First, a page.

LOIS attorney Meisha Powell was successful in arguing for disallowance of a 2016 claim, where the claimant alleges that he was a victim of workplace violence, sustaining injuries to his back. The problem is that the claimant failed to prosecute his claim for several years. Attorney Powell successfully argued that the delay resulted in prejudice to the Carrier.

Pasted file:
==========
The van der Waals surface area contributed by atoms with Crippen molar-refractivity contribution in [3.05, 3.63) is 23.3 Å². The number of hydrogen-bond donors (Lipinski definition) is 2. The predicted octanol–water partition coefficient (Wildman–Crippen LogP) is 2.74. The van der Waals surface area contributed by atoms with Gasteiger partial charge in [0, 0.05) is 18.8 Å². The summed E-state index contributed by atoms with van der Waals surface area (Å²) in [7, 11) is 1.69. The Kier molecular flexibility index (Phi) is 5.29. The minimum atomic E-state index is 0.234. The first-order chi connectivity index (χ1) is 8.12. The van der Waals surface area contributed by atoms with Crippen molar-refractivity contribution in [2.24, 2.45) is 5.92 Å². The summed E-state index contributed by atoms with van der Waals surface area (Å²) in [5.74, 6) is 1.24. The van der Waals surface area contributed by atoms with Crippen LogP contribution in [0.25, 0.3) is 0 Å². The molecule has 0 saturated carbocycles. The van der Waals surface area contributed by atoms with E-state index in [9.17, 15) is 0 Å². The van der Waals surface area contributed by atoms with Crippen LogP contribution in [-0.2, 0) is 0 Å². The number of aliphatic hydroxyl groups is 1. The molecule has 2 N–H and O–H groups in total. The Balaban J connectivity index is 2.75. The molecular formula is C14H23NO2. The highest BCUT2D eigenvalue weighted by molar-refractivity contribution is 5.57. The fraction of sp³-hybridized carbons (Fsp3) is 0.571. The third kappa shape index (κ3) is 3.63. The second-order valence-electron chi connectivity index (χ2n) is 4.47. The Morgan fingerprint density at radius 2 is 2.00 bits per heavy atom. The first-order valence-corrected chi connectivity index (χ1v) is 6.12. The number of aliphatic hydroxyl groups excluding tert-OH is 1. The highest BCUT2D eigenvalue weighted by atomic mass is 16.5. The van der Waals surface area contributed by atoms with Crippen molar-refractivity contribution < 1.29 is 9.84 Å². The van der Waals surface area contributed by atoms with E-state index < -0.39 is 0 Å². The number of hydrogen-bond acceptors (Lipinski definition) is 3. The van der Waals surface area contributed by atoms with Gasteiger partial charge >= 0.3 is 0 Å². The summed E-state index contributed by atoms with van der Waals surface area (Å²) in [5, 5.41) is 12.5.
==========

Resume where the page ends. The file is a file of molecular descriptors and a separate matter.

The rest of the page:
In using the Doctrine of Laches, Powell argued that, although the claimant filed his C-3 in 2016, attended a physical examination in 2016, and perhaps the employer had notice of an altercation, the Carrier did not have the opportunity to properly investigate the claim, because the claimant did not pursue the claim until now. The claimant argued that the C-3 was timely filed, that the employer had notice of the incident, so there was no prejudice to the Carrier. The Claimant requested full development of the record on whether this claim was compensable. Claimant’s counsel, however, failed to provide a rationale for the delay in pursuing this claim. To support her position that this claim must be disallowed pursuant to the Doctrine of Laches, Attorney Powell submitted recent case law, before the trial, where the Board Panel ruled that a finding of disallowance was warranted where a 6 year long delay in affirmatively pursuing and developing a claim for a direct injury is wholly unreasonable. Furthermore, the Board Panel found such unnecessary and unexcused long delay in pursuing the claim effectively and unreasonably denied the Carrier its right to properly develop the record by timely producing contemporaneous IME, specifically for the claimant’s alleged claim of injury. Attorney Powell successfully argued that the established case law was similar to the facts of this 2016 claim and her arguments to the Judge resulted in disallowance of this back claim. The Judge agreed that this 2016 claim was barred under the Doctrine of Laches after a review of the case law provided by Attorney Powell. Powell’s creative arguments resulted in a very favorable result for our client.